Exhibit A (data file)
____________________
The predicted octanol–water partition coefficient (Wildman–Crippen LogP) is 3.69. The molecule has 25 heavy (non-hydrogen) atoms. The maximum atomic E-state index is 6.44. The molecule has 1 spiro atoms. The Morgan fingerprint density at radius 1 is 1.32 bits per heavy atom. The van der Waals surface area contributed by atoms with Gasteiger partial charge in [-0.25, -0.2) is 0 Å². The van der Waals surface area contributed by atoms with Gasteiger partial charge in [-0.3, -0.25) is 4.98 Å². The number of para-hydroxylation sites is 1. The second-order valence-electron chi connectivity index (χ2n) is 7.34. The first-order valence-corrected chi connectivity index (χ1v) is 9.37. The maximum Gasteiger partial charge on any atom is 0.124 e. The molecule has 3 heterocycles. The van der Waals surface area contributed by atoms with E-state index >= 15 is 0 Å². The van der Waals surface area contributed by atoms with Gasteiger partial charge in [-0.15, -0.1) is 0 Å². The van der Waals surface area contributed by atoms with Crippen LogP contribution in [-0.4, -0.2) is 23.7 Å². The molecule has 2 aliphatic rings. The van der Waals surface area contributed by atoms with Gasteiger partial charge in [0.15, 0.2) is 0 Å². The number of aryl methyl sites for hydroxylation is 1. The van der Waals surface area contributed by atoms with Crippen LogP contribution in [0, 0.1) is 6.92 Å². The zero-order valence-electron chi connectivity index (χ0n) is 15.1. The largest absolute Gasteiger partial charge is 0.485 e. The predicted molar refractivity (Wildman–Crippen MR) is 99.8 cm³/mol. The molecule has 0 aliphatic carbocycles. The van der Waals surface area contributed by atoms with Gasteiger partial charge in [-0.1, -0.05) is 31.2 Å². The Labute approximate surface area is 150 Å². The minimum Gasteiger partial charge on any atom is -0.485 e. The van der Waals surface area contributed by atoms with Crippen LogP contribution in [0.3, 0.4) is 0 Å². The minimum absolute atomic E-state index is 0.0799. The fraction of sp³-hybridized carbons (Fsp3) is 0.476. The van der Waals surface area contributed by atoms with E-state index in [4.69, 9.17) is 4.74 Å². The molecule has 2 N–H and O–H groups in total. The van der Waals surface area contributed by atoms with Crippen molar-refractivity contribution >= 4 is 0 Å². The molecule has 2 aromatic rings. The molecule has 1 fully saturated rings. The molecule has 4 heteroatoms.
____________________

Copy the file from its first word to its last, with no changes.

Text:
The predicted octanol–water partition coefficient (Wildman–Crippen LogP) is 3.69. The molecule has 25 heavy (non-hydrogen) atoms. The maximum atomic E-state index is 6.44. The molecule has 1 spiro atoms. The Morgan fingerprint density at radius 1 is 1.32 bits per heavy atom. The van der Waals surface area contributed by atoms with Gasteiger partial charge in [-0.25, -0.2) is 0 Å². The van der Waals surface area contributed by atoms with Gasteiger partial charge in [-0.3, -0.25) is 4.98 Å². The number of para-hydroxylation sites is 1. The second-order valence-electron chi connectivity index (χ2n) is 7.34. The first-order valence-corrected chi connectivity index (χ1v) is 9.37. The maximum Gasteiger partial charge on any atom is 0.124 e. The molecule has 3 heterocycles. The van der Waals surface area contributed by atoms with E-state index >= 15 is 0 Å². The van der Waals surface area contributed by atoms with Gasteiger partial charge in [-0.15, -0.1) is 0 Å². The van der Waals surface area contributed by atoms with Crippen LogP contribution in [-0.4, -0.2) is 23.7 Å². The molecule has 2 aliphatic rings. The van der Waals surface area contributed by atoms with Gasteiger partial charge in [0.15, 0.2) is 0 Å². The number of aryl methyl sites for hydroxylation is 1. The van der Waals surface area contributed by atoms with Crippen LogP contribution in [0, 0.1) is 6.92 Å². The zero-order valence-electron chi connectivity index (χ0n) is 15.1. The largest absolute Gasteiger partial charge is 0.485 e. The predicted molar refractivity (Wildman–Crippen MR) is 99.8 cm³/mol. The molecule has 0 aliphatic carbocycles. The van der Waals surface area contributed by atoms with Gasteiger partial charge in [-0.1, -0.05) is 31.2 Å². The Labute approximate surface area is 150 Å². The minimum Gasteiger partial charge on any atom is -0.485 e. The van der Waals surface area contributed by atoms with Crippen LogP contribution in [0.3, 0.4) is 0 Å². The minimum absolute atomic E-state index is 0.0799. The fraction of sp³-hybridized carbons (Fsp3) is 0.476. The van der Waals surface area contributed by atoms with E-state index in [4.69, 9.17) is 4.74 Å². The molecule has 2 N–H and O–H groups in total. The van der Waals surface area contributed by atoms with Crippen molar-refractivity contribution >= 4 is 0 Å². The molecule has 2 aromatic rings. The molecule has 1 fully saturated rings. The molecule has 4 heteroatoms.